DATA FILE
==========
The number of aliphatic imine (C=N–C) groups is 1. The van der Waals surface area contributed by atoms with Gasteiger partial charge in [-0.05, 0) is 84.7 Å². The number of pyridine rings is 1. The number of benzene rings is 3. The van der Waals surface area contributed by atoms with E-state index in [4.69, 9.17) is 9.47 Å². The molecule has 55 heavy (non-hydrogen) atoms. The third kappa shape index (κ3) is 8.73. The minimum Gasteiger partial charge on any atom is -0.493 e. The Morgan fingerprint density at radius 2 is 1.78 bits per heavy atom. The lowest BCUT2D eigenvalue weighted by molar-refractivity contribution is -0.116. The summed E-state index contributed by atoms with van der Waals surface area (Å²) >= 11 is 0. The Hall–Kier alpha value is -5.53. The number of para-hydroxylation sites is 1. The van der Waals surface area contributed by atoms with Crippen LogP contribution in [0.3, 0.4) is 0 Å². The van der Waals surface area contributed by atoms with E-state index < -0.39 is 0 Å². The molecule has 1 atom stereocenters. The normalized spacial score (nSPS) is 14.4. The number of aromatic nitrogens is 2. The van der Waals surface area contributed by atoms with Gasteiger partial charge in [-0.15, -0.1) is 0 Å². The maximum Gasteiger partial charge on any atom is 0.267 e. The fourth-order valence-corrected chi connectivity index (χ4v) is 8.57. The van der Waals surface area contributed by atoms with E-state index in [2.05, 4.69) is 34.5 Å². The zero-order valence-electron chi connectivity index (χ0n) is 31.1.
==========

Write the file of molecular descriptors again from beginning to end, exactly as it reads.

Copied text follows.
The number of aliphatic imine (C=N–C) groups is 1. The van der Waals surface area contributed by atoms with Gasteiger partial charge in [-0.05, 0) is 84.7 Å². The number of pyridine rings is 1. The number of benzene rings is 3. The van der Waals surface area contributed by atoms with E-state index in [4.69, 9.17) is 9.47 Å². The molecule has 55 heavy (non-hydrogen) atoms. The third kappa shape index (κ3) is 8.73. The minimum Gasteiger partial charge on any atom is -0.493 e. The Morgan fingerprint density at radius 2 is 1.78 bits per heavy atom. The lowest BCUT2D eigenvalue weighted by molar-refractivity contribution is -0.116. The summed E-state index contributed by atoms with van der Waals surface area (Å²) >= 11 is 0. The Hall–Kier alpha value is -5.53. The number of para-hydroxylation sites is 1. The van der Waals surface area contributed by atoms with Crippen LogP contribution in [0.3, 0.4) is 0 Å². The van der Waals surface area contributed by atoms with E-state index < -0.39 is 0 Å². The molecule has 1 atom stereocenters. The normalized spacial score (nSPS) is 14.4. The number of aromatic nitrogens is 2. The van der Waals surface area contributed by atoms with Gasteiger partial charge in [-0.15, -0.1) is 0 Å². The maximum Gasteiger partial charge on any atom is 0.267 e. The fourth-order valence-corrected chi connectivity index (χ4v) is 8.57. The van der Waals surface area contributed by atoms with E-state index in [2.05, 4.69) is 34.5 Å². The zero-order valence-electron chi connectivity index (χ0n) is 31.1.